Nothing earth-shattering about this play – just another clip that exhibits Mailloux’s mobility and puck skills. He makes it look easy:
Here’s a clip that exhibits why Mailloux is best served to be moving when he defends, as his mobility and length are such that it is almost impossible to beat him one-on-one. Solid defending on this play as he cuts off the pass:
Peripheral vision? Yep. Nice feed from Mailloux here…sauce and all:
A skilled play by Mailloux to slide his hand down the shaft of his stick to better receive the pass, then faking a pass and getting a quick shot on net. Mailloux had 11 attempted shots in this game, and six got through:
Not a spectacular effort from Mailloux on this empty-net goal but he was beaten…and London was beat…at this point:
This was a nice instance of Mailloux joining the rush with his powerful stride reading the play well, stripping the puck and making a pass that almost sprung a teammate on a breakaway chance.
Here are a dozen additional plays by Mailloux that showcase his all-around talent, including four clips from last season:
The Final Breakdown: In watching these video cli[ps of Mailloux in action this season, it’s quite apparent that he is gaining confidence by the week, and that’s not a good thing for OHL opponents. When he starts steaming down the ice with the puck it is almost impossible to check him in the neutral zone, and that creates a ton of offence for the Knights. He mixes it up entering the offensive zone, and that will keep opponents guessing. Sometimes he tries to go all the way, sometimes he dumps it in, sometimes he passes it. What he’s not doing very often is turning it over, and that is the most important thing.
There may not be a better puck carrier in junior hockey, and that will be welcome on the Canadiens when he is ready to vie for a spot. The two areas of his game that need the most work at this time are avoiding being caught flat-footed and playing with the physical edge that a skater with his physical attributes should bring more consistently. He had one game so far this season where his physical presence was noticeable, and that’s the one element of his game that will complete the physical package.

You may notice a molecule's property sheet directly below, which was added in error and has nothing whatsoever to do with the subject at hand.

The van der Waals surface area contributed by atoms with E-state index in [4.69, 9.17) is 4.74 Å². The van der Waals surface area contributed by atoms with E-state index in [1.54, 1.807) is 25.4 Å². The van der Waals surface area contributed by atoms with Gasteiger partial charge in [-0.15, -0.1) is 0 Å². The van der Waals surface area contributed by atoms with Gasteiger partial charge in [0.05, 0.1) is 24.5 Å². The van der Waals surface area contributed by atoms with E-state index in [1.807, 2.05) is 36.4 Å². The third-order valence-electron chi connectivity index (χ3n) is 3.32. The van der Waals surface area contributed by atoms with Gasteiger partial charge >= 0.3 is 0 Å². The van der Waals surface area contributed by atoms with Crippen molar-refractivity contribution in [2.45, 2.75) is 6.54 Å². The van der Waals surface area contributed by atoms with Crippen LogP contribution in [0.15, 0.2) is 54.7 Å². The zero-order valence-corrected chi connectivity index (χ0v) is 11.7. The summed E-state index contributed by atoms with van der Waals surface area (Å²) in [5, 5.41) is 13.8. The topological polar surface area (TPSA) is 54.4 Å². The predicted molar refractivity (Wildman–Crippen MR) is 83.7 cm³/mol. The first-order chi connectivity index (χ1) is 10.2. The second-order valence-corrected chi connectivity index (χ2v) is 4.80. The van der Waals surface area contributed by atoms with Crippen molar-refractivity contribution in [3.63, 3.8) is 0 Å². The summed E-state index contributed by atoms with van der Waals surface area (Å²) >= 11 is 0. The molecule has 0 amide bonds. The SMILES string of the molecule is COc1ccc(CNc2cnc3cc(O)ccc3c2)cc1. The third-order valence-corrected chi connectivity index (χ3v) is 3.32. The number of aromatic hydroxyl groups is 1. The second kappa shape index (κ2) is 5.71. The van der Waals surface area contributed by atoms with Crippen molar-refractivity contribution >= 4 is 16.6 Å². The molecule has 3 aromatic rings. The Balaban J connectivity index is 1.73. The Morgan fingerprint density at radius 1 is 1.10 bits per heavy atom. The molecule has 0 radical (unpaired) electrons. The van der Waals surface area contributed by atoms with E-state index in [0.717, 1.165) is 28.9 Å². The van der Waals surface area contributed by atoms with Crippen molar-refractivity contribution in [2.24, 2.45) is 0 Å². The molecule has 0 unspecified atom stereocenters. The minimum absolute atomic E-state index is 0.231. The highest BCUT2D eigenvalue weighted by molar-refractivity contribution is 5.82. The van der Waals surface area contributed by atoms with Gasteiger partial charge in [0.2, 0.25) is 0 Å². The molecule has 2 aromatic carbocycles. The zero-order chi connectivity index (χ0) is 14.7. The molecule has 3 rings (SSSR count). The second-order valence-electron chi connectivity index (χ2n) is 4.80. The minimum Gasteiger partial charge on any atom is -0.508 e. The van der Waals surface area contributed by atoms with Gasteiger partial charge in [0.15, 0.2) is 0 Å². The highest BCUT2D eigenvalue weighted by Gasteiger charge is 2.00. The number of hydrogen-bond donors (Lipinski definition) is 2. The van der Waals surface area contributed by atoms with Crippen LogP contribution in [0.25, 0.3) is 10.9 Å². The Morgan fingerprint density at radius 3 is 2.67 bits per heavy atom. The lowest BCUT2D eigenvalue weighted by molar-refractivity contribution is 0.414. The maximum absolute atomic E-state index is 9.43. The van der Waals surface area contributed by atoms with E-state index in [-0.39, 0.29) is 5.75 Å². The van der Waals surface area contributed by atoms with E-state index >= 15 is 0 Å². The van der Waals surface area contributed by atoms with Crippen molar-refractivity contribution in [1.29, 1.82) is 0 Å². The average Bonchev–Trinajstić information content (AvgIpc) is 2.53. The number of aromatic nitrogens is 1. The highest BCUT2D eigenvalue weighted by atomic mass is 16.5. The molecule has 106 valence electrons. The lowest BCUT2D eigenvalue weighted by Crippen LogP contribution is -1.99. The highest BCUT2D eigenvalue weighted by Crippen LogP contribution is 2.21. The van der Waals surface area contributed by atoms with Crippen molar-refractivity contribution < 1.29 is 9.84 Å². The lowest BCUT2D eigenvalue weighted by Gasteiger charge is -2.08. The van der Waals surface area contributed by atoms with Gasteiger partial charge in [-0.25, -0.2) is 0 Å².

Here was his one truly physical game this season versus a high-flying Saginaw team, where he had four notable hits. A player with his physical attributes playing defence should be doing that nightly:
I don’t like comparing prospects to Hall of Famers but Mailloux, when he’s got all of the pieces working, he has some similarities to Robinson. Certainly – the club hasn’t had a defenceman with his size/puck-carrying combo since Vladimir Malakhov (when he put his mind to it).
Mailloux already looks like he’ll be more consistent than Malakhov, and while he’ll never be as tough or intimidating as the Big Bird, there are physical attributes that will provide him with an opportunity to be a terrific defenceman if he develops properly. Size, shot, skill, vision, playmaking – they are all there.
What he still needs to do is learn how to defend on a consistent basis, and the best way for that to happen is with game action. His play in his own end is a bit reminiscent of Sergachev’s as a junior. You see plays where he looks like he could be a great shutdown defender, then you see plays where he looks like a green OHLer.
To his credit – much more of his plays look great than those that warrant concern despite his lack of junior experience, and if he can play a full junior season logging 25+ minutes per game and keeps improving, he will most likely be ready to join Laval at season’s end if they’re still playing, and find a regular role.
One full season in the AHL and who knows? The physical skills are there to be an impact NHLer. We will see if he has the mental makeup to make that happen.